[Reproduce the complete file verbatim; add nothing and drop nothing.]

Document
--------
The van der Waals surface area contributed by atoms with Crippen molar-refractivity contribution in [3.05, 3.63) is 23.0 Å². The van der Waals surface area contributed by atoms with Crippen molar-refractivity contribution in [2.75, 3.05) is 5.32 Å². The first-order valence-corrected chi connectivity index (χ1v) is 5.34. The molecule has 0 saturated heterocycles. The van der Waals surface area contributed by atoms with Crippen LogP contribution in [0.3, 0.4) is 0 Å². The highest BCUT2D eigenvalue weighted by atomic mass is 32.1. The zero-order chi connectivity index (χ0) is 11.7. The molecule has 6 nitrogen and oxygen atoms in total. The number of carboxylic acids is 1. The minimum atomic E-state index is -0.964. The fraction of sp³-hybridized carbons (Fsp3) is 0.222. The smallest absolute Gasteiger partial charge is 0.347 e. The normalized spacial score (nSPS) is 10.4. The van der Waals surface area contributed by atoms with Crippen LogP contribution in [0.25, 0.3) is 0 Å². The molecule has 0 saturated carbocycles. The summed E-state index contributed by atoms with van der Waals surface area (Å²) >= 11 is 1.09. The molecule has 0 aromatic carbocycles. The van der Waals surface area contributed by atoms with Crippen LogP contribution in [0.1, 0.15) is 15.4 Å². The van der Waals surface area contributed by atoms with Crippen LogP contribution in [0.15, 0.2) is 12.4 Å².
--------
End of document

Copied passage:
The van der Waals surface area contributed by atoms with Crippen molar-refractivity contribution in [3.05, 3.63) is 23.0 Å². The van der Waals surface area contributed by atoms with Crippen molar-refractivity contribution in [2.75, 3.05) is 5.32 Å². The first-order valence-corrected chi connectivity index (χ1v) is 5.34. The molecule has 0 saturated heterocycles. The van der Waals surface area contributed by atoms with Crippen LogP contribution in [0.3, 0.4) is 0 Å². The highest BCUT2D eigenvalue weighted by atomic mass is 32.1. The zero-order chi connectivity index (χ0) is 11.7. The molecule has 6 nitrogen and oxygen atoms in total. The number of carboxylic acids is 1. The minimum atomic E-state index is -0.964. The fraction of sp³-hybridized carbons (Fsp3) is 0.222. The smallest absolute Gasteiger partial charge is 0.347 e. The normalized spacial score (nSPS) is 10.4. The van der Waals surface area contributed by atoms with Crippen LogP contribution in [0.25, 0.3) is 0 Å². The molecule has 0 saturated carbocycles. The summed E-state index contributed by atoms with van der Waals surface area (Å²) >= 11 is 1.09. The molecule has 0 aromatic carbocycles. The van der Waals surface area contributed by atoms with Crippen LogP contribution in [0.1, 0.15) is 15.4 Å². The van der Waals surface area contributed by atoms with Crippen LogP contribution in [0.15, 0.2) is 12.4 Å².